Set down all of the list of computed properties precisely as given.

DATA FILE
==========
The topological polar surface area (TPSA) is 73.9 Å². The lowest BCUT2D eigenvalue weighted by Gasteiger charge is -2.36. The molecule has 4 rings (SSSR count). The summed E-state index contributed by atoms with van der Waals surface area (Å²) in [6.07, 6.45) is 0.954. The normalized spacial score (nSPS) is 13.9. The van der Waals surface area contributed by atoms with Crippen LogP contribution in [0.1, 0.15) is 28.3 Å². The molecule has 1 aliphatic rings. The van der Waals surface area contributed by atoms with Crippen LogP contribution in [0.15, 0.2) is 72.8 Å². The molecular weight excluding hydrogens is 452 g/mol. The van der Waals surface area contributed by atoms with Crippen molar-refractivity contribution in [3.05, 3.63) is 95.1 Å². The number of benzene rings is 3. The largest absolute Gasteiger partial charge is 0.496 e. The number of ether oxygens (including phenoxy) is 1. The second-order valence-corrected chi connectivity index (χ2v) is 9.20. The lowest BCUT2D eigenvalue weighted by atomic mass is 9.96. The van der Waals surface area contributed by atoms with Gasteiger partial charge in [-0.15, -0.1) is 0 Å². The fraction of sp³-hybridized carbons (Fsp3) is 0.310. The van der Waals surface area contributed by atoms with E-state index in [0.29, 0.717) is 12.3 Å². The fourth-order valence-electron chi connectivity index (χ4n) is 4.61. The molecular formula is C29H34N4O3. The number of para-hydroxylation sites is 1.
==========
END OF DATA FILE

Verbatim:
The topological polar surface area (TPSA) is 73.9 Å². The lowest BCUT2D eigenvalue weighted by Gasteiger charge is -2.36. The molecule has 4 rings (SSSR count). The summed E-state index contributed by atoms with van der Waals surface area (Å²) in [6.07, 6.45) is 0.954. The normalized spacial score (nSPS) is 13.9. The van der Waals surface area contributed by atoms with Crippen LogP contribution in [0.1, 0.15) is 28.3 Å². The molecule has 1 aliphatic rings. The van der Waals surface area contributed by atoms with Crippen LogP contribution in [0.15, 0.2) is 72.8 Å². The molecular weight excluding hydrogens is 452 g/mol. The van der Waals surface area contributed by atoms with Crippen molar-refractivity contribution in [3.05, 3.63) is 95.1 Å². The number of benzene rings is 3. The largest absolute Gasteiger partial charge is 0.496 e. The number of ether oxygens (including phenoxy) is 1. The second-order valence-corrected chi connectivity index (χ2v) is 9.20. The lowest BCUT2D eigenvalue weighted by atomic mass is 9.96. The van der Waals surface area contributed by atoms with Gasteiger partial charge in [-0.15, -0.1) is 0 Å². The fraction of sp³-hybridized carbons (Fsp3) is 0.310. The van der Waals surface area contributed by atoms with E-state index in [0.29, 0.717) is 12.3 Å². The fourth-order valence-electron chi connectivity index (χ4n) is 4.61. The molecular formula is C29H34N4O3. The number of para-hydroxylation sites is 1.